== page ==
HC Owen MTC 2/25: DLBCL and transgender medicine

Today our excellent R2, Dr. Kevin Wang, presented a case of a middle aged transwoman who presented with lower extremity swelling and L groin pain who was found to have new onset heart failure and also generalized lymphadenopathy. We used this case to discuss a few issues surrounding HIV patients:

a) Heart failure: patients with HIV are more likely now to suffer and pass away from chronic medical conditions such as heart failure than from complications of HIV given the success of current anti-retroviral therapies. Patients with HIV have about a 3 fold increase risk of developing CAD and also heart failure, due to the pro-inflammatory state of their HIV, their increased likelihood of co-morbid tobacco and stimulant abuse, and the side effects of older ART, specifically protease inhibitors.

b) We were able to break into groups and then go over possible differentials for generalized lymphadenopathy, using the MIAMI mnemonic (provided by the AAFP, see figure above from 2016 article on work-up of generalized lymphadenopathy) as one diagnostic schema. Our patient was ultimately diagnosed with having DLBCL and had to get modified DA-R-EPOCH regimen given she could not get doxirubicin due to her pre-existing heart failure.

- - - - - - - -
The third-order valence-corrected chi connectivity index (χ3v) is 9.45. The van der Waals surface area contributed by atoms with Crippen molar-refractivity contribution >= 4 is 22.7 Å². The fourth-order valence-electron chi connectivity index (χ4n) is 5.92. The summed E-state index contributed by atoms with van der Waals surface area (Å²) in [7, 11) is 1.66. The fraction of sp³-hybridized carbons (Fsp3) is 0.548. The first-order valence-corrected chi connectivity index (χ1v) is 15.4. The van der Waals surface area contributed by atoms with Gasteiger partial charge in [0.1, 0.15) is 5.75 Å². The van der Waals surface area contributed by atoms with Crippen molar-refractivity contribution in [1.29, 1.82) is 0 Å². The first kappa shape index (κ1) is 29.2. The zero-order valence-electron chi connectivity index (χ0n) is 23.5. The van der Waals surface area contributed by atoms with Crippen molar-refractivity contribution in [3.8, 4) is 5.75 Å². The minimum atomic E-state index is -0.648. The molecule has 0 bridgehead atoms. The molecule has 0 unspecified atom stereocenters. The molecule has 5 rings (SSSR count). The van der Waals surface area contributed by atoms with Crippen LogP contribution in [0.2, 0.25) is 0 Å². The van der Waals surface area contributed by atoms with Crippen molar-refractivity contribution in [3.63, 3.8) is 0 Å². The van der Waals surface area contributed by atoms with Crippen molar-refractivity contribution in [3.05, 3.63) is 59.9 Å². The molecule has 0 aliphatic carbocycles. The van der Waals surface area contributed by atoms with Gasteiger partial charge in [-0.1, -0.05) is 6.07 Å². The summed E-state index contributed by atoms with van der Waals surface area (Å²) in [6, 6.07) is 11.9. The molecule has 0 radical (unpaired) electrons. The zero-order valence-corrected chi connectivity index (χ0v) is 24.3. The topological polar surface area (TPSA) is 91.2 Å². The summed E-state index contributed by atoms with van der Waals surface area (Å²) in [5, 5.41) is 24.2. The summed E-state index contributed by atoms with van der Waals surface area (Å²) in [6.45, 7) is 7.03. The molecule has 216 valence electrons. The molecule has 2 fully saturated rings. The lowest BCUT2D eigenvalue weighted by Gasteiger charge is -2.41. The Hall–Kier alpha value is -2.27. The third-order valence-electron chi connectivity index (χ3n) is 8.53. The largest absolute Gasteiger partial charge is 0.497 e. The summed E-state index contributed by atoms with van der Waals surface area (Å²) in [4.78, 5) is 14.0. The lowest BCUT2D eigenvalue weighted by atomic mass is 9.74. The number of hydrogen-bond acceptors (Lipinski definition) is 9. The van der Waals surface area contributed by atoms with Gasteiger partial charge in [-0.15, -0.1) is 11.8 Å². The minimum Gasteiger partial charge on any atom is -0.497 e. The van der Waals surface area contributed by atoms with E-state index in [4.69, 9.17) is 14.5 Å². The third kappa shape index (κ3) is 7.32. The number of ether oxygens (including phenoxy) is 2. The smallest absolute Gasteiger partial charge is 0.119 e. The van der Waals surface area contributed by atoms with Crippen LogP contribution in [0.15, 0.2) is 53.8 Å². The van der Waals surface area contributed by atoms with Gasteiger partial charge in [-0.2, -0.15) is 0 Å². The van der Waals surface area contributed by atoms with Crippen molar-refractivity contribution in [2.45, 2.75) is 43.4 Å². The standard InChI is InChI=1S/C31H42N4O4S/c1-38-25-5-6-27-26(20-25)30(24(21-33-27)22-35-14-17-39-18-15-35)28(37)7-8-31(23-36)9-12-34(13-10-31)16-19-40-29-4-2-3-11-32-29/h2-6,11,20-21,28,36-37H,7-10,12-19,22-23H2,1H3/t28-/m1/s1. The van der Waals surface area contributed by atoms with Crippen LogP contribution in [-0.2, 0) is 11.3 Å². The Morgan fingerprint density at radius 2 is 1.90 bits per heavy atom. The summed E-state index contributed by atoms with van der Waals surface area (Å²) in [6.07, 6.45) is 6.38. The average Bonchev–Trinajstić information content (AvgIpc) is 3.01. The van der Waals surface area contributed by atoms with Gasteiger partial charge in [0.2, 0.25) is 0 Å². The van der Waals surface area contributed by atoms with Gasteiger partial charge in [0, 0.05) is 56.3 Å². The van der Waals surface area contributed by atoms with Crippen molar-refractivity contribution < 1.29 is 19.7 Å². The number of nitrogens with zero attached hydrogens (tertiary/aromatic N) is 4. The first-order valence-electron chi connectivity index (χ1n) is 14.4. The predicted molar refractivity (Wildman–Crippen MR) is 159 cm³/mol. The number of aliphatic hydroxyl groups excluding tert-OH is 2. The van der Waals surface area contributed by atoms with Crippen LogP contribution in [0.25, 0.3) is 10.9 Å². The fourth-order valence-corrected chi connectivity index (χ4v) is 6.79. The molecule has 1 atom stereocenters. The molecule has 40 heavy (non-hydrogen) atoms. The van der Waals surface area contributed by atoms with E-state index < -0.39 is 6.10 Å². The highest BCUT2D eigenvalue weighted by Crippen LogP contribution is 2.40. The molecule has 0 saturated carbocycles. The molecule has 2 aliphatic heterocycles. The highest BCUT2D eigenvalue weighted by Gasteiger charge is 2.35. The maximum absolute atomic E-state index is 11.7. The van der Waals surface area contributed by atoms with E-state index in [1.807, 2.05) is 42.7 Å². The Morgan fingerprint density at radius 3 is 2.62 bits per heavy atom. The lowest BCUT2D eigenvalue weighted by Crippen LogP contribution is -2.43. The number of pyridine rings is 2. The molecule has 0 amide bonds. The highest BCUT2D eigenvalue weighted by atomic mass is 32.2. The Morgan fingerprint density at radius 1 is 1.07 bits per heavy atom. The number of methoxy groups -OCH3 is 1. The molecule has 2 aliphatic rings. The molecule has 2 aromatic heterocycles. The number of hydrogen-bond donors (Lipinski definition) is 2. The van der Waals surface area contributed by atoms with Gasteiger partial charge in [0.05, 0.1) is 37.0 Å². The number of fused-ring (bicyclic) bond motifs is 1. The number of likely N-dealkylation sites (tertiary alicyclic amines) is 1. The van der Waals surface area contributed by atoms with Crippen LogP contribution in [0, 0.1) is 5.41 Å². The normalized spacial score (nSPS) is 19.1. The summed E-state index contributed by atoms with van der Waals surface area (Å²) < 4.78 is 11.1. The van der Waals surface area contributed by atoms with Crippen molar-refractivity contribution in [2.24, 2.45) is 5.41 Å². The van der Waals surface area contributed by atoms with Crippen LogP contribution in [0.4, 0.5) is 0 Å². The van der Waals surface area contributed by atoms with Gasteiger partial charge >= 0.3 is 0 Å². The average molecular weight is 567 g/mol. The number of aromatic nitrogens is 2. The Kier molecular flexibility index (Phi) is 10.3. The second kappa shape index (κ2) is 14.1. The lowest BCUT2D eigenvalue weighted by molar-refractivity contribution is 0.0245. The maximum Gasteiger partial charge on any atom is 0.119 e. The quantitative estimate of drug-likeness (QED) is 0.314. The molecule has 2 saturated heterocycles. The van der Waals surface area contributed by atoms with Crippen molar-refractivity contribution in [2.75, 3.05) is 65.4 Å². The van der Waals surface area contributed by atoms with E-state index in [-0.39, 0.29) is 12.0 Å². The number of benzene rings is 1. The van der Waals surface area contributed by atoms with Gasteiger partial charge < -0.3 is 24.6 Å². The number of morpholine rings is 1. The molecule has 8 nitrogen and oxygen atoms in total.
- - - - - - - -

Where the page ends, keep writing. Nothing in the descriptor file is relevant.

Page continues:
c) We also spent some time discussing the nuances of caring for our transgender patients and how we can work to create a welcoming, inclusive environment that would best build a therapeutic relationship.

Special thanks to our expert discussant, Infectious Disease fellow, Dr. Stephen Rawlings for sharing his expertise on these topics!

Great case, Dr. Wang!

Clinical Pearls:

  1. The first step to avoid mis-gendering patients is to introduce yourself and your pronouns to all your patients. For additional tips consider viewing this website from UCSF: https://transcare.ucsf.edu/guidelines/clinic-environment.
  2. Transgender HIV patients are at greater risk of med nonadherence and inability to achieve viral suppression due to a number of psycho-social barriers and stigmas they face in the health care setting. To better understand their needs please read the following NEJM article: https://www.nejm.org/doi/full/10.1056/NEJMcp1903650
  3. DLBCL is one of the most prevalent malignancies in HIV patients as HIV infection can lead to chronic antigen stimulation and polyclonal B-call expansion, promoting emergence of monclonal B-cell lines. Remember to get excisional biopsies if possible (or multiple cores) in order to best preserve the lymph node architecture.

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